By Jeff Gage
By Rob van Alstyne
By Jeff Gage
By Youa Vang
By Dave King
By Rob van Alstyne
By CP Staff
By Youa Vang
Rhett Miller is far from a carbon copy of Hank Hill, but the lead singer and guitarist of the Old 97's shares more than a handful of characteristics with Fox Television's symbol of Americana--including a love for Texas, old-school country, and Willie Nelson.
"It seems like it would be a waste not to move back and have at least one kid in Texas," says Miller, who has been living in California. "What if I blow it and give up my lineage? There aren't many seventh-generation Texans left, and even fewer eighth-generation Texans. I've been trying to drop this reasoning into conversations about the future with my girlfriend, and I think she's getting a little worried about me."
Talk of raising future Texans may seem out of place coming from a member of a band that has been touring and recording almost nonstop since signing with Elektra three years ago. But it's actually a subject close to Miller's heart: Already, two Old 97's members have toddlers back home, and there are jokes about buying another bus so the families can go out on tour.
Miller's own family still lives in the Dallas area, and, to hear him tell it, they were a heavy influence on his early love of music, if not in any Texas sort of way. Before becoming an accountant, his uncle had been a keyboardist in a British Invasion-type band called the Outcasts during the Sixties. Miller's mother sang in church and around the house. His dad was a big Tom Lehrer fan; father and son would memorize the satirist's songs and try to sing them faster than Lehrer did.
As a teenager, Miller began playing guitar and writing his own songs. When he was 17, he recorded a solo album that was produced by fellow Texan and future Old 97's bandmate Murry Hammond. It was Hammond's determination to start a band that convinced Miller to drop out of Sarah Lawrence College the following year and move back to Texas. "My mom was so upset when I dropped out, because we didn't have any money and I got a full scholarship to Sarah Lawrence even after messing around in high school and getting lousy grades," he recounts. "I told my mom that if I didn't get a record deal by the time I was 25, I'd go back to college. Luckily, we signed with Bloodshot Records a few months before my 25th birthday."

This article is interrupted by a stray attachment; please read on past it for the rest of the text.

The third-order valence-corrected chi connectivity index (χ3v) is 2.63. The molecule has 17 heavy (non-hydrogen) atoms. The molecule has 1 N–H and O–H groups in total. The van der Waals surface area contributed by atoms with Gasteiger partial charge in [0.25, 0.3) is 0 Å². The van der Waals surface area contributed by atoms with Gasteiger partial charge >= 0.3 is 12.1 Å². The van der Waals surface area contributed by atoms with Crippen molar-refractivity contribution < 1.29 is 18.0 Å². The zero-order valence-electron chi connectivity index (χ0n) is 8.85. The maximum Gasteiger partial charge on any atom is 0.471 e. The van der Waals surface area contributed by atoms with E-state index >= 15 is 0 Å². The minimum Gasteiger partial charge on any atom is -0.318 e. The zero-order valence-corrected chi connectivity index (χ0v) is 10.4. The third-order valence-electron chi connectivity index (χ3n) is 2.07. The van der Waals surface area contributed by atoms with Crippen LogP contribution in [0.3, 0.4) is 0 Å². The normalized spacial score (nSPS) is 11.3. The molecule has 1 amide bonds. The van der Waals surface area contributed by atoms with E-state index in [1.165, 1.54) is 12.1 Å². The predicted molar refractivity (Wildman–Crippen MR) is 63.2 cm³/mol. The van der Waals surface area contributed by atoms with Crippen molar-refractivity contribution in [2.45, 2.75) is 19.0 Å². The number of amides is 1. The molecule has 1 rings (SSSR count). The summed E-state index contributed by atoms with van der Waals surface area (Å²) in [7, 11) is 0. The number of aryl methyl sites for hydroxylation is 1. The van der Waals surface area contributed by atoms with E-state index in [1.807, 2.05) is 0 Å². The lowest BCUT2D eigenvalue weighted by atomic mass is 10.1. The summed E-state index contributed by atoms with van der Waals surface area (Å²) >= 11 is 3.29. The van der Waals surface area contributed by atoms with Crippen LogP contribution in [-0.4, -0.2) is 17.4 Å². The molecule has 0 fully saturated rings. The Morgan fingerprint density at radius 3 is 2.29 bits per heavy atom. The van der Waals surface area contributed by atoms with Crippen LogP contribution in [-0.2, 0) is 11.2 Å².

It wasn't long after the 1995 release of their Bloodshot debut, Wreck Your Life, that the Old 97's gained major-label attention at South by Southwest in Austin. "It was the perfect setting to have a record company scout come and see us," Miller remembers. "We had a pretty good fan base in Texas already--there was literally a line around the block. The show was completely oversold, with about 500 kids in the audience singing along with all our songs. There were about a dozen labels there that day, and we ended up being courted by almost all of them."
The band went with Elektra, and took to the studio soon after to work on 1997's Too Far to Care, which introduced the mainstream to their unique blend of traditional country Americana and catchy pop. Then came 1999's Fight Songs and the group's latest, Satellite Rides. (A pre-Bloodshot LP, 1994's Wreck Your Life, and last year's compilation Early Tracks round out the band's catalogue.) As the century begins, the cast of Miller, Ken Bethea on guitar, Murry Hammond on bass, and Philip Peeples on drums is still creating some of the most infectious country-infused pop to be found, with enough references to love and the devil to make Hank Williams and all his progeny proud. Recorded in Willie Nelson's Pedernales Studios in Austin, the new album is loaded with brilliant, old-timey guitar licks, soaring vocal harmonies, and keen songwriting.
Thing is, it won't be released until after the final leg of the current Midwest tour. "It's going to be kind of a strange show," Miller says of the upcoming date at the Turf Club. "No one's going to know the songs we're playing except the press people with advance copies. It's lucky that we're really at our best when we're playing live, though, and we tend to win people over at our shows even if they don't know any of the songs we're playing."